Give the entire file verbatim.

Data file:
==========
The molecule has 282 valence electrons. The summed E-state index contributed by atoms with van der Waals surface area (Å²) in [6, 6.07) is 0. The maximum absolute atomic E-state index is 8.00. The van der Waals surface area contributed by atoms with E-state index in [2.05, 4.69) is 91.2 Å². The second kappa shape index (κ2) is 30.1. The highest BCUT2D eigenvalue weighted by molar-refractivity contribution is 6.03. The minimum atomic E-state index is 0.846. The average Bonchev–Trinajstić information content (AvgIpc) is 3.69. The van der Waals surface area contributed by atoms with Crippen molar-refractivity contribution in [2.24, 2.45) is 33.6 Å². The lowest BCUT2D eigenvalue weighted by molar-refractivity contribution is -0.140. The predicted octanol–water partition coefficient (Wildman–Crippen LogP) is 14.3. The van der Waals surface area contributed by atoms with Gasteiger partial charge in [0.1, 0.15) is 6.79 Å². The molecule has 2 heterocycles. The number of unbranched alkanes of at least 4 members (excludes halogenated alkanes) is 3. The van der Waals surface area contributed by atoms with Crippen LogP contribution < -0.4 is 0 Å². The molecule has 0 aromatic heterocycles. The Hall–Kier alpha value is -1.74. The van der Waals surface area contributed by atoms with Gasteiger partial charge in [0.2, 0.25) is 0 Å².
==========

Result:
The molecule has 282 valence electrons. The summed E-state index contributed by atoms with van der Waals surface area (Å²) in [6, 6.07) is 0. The maximum absolute atomic E-state index is 8.00. The van der Waals surface area contributed by atoms with E-state index in [2.05, 4.69) is 91.2 Å². The second kappa shape index (κ2) is 30.1. The highest BCUT2D eigenvalue weighted by molar-refractivity contribution is 6.03. The minimum atomic E-state index is 0.846. The average Bonchev–Trinajstić information content (AvgIpc) is 3.69. The van der Waals surface area contributed by atoms with Crippen molar-refractivity contribution in [2.24, 2.45) is 33.6 Å². The lowest BCUT2D eigenvalue weighted by molar-refractivity contribution is -0.140. The predicted octanol–water partition coefficient (Wildman–Crippen LogP) is 14.3. The van der Waals surface area contributed by atoms with Gasteiger partial charge in [0.1, 0.15) is 6.79 Å². The molecule has 2 heterocycles. The number of unbranched alkanes of at least 4 members (excludes halogenated alkanes) is 3. The van der Waals surface area contributed by atoms with Crippen LogP contribution < -0.4 is 0 Å². The molecule has 0 aromatic heterocycles. The Hall–Kier alpha value is -1.74. The van der Waals surface area contributed by atoms with Gasteiger partial charge in [0.2, 0.25) is 0 Å².